Dead Zones

Abstract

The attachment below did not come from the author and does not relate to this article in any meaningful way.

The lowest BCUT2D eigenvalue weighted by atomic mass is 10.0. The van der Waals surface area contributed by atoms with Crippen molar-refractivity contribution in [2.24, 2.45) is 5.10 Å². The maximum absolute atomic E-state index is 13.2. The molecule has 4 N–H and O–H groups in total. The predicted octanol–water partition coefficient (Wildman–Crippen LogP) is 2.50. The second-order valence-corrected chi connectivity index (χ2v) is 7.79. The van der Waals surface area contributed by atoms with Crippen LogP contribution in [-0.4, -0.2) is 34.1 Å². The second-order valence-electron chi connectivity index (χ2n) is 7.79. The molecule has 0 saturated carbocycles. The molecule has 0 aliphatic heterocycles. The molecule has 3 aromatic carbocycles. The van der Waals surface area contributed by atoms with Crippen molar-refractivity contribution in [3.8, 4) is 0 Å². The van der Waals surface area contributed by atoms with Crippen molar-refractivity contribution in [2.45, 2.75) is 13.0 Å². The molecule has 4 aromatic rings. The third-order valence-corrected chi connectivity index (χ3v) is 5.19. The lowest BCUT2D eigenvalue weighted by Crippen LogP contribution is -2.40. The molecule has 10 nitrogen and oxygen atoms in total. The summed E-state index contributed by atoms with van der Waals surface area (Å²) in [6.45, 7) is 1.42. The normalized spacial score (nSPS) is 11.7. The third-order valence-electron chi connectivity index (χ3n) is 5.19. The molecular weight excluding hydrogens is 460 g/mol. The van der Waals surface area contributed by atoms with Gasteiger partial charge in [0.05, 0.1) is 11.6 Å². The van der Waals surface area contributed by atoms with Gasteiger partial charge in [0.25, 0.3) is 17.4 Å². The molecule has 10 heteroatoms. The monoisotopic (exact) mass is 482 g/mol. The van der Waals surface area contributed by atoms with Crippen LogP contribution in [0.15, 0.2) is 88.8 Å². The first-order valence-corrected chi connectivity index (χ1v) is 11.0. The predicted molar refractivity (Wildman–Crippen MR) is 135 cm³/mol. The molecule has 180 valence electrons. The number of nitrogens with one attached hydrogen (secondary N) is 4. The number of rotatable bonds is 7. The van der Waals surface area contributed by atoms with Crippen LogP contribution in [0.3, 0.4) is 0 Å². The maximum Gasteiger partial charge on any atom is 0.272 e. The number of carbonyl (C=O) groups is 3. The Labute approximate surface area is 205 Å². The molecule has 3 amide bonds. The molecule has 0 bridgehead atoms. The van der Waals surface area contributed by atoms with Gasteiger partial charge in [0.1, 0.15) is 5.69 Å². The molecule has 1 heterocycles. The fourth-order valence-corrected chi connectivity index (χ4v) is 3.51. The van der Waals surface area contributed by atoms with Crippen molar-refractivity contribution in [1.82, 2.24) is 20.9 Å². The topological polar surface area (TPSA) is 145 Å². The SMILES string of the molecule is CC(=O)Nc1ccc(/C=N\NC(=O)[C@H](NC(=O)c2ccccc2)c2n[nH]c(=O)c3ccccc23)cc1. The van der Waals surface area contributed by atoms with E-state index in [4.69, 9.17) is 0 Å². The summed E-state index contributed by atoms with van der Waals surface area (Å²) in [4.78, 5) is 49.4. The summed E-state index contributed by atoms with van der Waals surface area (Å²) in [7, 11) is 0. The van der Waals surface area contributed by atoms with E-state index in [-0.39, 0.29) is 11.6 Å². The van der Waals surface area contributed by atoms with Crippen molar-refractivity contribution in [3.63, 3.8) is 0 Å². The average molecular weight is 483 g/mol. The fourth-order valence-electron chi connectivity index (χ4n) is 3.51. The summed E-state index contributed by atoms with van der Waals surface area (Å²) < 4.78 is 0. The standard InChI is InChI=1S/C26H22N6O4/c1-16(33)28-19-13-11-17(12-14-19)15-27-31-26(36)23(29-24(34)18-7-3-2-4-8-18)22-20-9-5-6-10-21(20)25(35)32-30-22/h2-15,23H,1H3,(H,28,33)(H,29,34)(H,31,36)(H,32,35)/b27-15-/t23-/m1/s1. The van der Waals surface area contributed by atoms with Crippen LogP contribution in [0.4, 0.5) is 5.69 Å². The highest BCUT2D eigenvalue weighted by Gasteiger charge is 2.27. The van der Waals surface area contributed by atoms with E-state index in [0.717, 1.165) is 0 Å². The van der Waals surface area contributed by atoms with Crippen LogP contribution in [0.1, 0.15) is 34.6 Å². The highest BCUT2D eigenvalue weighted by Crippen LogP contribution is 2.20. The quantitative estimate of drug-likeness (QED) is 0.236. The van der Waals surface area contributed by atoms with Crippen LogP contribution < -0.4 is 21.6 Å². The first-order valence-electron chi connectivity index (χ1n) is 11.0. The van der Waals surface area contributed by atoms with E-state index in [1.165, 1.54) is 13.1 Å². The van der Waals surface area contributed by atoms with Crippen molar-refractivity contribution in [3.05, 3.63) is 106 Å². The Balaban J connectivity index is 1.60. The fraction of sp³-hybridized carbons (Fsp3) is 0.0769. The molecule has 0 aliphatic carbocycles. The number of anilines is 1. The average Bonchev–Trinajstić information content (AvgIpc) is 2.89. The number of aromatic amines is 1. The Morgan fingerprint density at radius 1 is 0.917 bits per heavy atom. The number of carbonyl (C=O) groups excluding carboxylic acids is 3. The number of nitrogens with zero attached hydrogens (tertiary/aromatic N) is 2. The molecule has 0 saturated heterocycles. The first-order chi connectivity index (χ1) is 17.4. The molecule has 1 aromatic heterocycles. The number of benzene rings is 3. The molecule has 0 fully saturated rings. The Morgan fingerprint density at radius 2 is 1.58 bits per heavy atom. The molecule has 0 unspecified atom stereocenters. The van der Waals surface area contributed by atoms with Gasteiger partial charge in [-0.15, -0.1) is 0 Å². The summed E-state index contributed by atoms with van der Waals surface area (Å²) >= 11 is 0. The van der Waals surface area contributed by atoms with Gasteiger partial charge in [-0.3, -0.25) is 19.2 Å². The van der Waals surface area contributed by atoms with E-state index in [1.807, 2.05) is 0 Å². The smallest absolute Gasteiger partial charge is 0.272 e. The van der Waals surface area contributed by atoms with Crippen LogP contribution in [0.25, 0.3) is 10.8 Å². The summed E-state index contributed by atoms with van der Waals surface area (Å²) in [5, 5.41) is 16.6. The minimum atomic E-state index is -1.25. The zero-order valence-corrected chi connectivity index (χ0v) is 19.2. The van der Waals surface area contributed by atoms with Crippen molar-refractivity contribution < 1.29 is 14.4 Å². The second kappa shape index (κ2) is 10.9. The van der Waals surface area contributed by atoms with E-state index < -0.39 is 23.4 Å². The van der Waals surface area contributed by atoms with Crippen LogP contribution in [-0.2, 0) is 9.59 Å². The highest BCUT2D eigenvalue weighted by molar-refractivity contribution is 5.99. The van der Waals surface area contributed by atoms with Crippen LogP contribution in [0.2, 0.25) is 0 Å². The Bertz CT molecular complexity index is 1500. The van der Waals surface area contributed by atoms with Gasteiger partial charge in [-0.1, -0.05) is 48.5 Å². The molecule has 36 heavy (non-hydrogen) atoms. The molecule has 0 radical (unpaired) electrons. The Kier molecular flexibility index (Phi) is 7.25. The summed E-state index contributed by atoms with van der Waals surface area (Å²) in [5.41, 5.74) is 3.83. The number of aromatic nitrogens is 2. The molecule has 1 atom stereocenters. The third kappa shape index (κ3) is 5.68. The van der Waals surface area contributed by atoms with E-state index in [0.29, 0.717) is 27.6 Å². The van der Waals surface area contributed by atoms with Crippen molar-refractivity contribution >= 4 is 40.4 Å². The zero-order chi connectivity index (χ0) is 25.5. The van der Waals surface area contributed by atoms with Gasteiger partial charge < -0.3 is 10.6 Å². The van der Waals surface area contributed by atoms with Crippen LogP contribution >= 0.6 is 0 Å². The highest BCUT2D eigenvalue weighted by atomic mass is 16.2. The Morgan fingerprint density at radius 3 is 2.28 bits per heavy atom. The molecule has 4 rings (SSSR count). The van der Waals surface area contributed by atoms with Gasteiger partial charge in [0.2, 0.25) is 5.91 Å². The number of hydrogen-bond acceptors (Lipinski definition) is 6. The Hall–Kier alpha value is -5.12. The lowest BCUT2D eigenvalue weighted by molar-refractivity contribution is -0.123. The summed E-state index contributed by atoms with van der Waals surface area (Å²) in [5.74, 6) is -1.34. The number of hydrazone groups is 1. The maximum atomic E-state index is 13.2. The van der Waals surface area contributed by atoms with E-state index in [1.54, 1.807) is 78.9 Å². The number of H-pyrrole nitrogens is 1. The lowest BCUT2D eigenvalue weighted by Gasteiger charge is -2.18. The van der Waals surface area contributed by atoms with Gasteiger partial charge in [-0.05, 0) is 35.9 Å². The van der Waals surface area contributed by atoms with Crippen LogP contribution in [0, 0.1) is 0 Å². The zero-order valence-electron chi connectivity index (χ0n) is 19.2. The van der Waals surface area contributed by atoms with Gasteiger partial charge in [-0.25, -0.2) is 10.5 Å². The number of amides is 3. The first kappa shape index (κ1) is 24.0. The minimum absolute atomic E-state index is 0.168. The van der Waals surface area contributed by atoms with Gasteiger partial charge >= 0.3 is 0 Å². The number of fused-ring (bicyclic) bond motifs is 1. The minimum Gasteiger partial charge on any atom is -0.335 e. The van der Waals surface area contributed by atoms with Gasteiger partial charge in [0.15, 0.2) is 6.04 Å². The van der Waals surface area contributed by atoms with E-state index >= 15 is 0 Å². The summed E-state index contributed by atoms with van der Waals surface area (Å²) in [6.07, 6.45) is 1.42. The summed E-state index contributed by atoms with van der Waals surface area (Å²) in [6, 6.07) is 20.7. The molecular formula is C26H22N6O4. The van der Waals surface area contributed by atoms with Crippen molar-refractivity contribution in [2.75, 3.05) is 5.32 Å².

Phytoplankton are the start of the food chain. They have no biological predators; they live off of the energy of photosynthesis and nutrients. They are the biggest source of oxygen; they determine life on Earth. They are also part of the process that creates fossil fuels. The nutrients which they need are nonorganic, organic and traces of metal. These are all elements found naturally. Depending on the ratio of these components, different types of phytoplankton will start reproducing which helps regulate the density of phytoplankton. Human activity uses and produces elements that can either harm or are nutrients to phytoplankton. On one hand, human activity contaminates the water causing the annihilation of the phytoplankton which means no more production of oxygen in the water. On the other hand, human waste can be a nutrient to phytoplankton. We can see that phytoplankton are mostly present on the coasts and more precisely where there are dense populations. These nutrients allow the phytoplankton to over reproduce which creates a dense layer at the surface of the water, blocking the light. As the phytoplankton dies, their bodies are decomposed by bacteria in the water which consumes all the oxygen and produces carbon dioxide. The excessive nutrients in the water can also lead to the over growth of a type of plankton that is toxic. Disturbing in either killing or over nourishing the phytoplankton, leads to an eutrophication of the water. These create Dead Zones. æHumans are damaging what is the source of life.